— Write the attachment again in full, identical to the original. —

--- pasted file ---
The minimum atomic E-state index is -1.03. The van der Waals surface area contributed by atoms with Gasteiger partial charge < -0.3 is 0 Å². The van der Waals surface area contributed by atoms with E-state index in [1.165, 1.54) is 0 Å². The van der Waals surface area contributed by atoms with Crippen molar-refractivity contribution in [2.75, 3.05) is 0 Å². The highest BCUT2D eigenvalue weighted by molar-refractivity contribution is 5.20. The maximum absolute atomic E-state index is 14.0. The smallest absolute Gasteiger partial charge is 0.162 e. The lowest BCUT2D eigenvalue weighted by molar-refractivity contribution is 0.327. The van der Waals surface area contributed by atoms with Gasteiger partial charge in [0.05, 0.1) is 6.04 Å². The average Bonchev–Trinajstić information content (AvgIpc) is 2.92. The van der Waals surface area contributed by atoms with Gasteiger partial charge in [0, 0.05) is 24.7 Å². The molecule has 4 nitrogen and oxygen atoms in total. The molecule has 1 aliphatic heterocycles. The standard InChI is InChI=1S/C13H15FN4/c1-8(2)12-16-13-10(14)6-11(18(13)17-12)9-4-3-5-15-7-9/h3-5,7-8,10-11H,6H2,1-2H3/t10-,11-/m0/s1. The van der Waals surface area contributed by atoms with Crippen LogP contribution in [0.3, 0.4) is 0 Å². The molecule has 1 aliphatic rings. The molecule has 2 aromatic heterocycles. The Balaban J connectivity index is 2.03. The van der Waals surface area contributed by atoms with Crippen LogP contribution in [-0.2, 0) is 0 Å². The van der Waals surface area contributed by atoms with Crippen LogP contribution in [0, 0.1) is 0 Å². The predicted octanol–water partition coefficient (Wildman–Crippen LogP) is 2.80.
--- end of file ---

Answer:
The minimum atomic E-state index is -1.03. The van der Waals surface area contributed by atoms with Gasteiger partial charge < -0.3 is 0 Å². The van der Waals surface area contributed by atoms with E-state index in [1.165, 1.54) is 0 Å². The van der Waals surface area contributed by atoms with Crippen molar-refractivity contribution in [2.75, 3.05) is 0 Å². The highest BCUT2D eigenvalue weighted by molar-refractivity contribution is 5.20. The maximum absolute atomic E-state index is 14.0. The smallest absolute Gasteiger partial charge is 0.162 e. The lowest BCUT2D eigenvalue weighted by molar-refractivity contribution is 0.327. The van der Waals surface area contributed by atoms with Gasteiger partial charge in [0.05, 0.1) is 6.04 Å². The average Bonchev–Trinajstić information content (AvgIpc) is 2.92. The van der Waals surface area contributed by atoms with Gasteiger partial charge in [0, 0.05) is 24.7 Å². The molecule has 4 nitrogen and oxygen atoms in total. The molecule has 1 aliphatic heterocycles. The standard InChI is InChI=1S/C13H15FN4/c1-8(2)12-16-13-10(14)6-11(18(13)17-12)9-4-3-5-15-7-9/h3-5,7-8,10-11H,6H2,1-2H3/t10-,11-/m0/s1. The van der Waals surface area contributed by atoms with Crippen LogP contribution in [0.3, 0.4) is 0 Å². The molecule has 1 aliphatic rings. The molecule has 2 aromatic heterocycles. The Balaban J connectivity index is 2.03. The van der Waals surface area contributed by atoms with Crippen LogP contribution in [-0.2, 0) is 0 Å². The van der Waals surface area contributed by atoms with Crippen LogP contribution in [0, 0.1) is 0 Å². The predicted octanol–water partition coefficient (Wildman–Crippen LogP) is 2.80.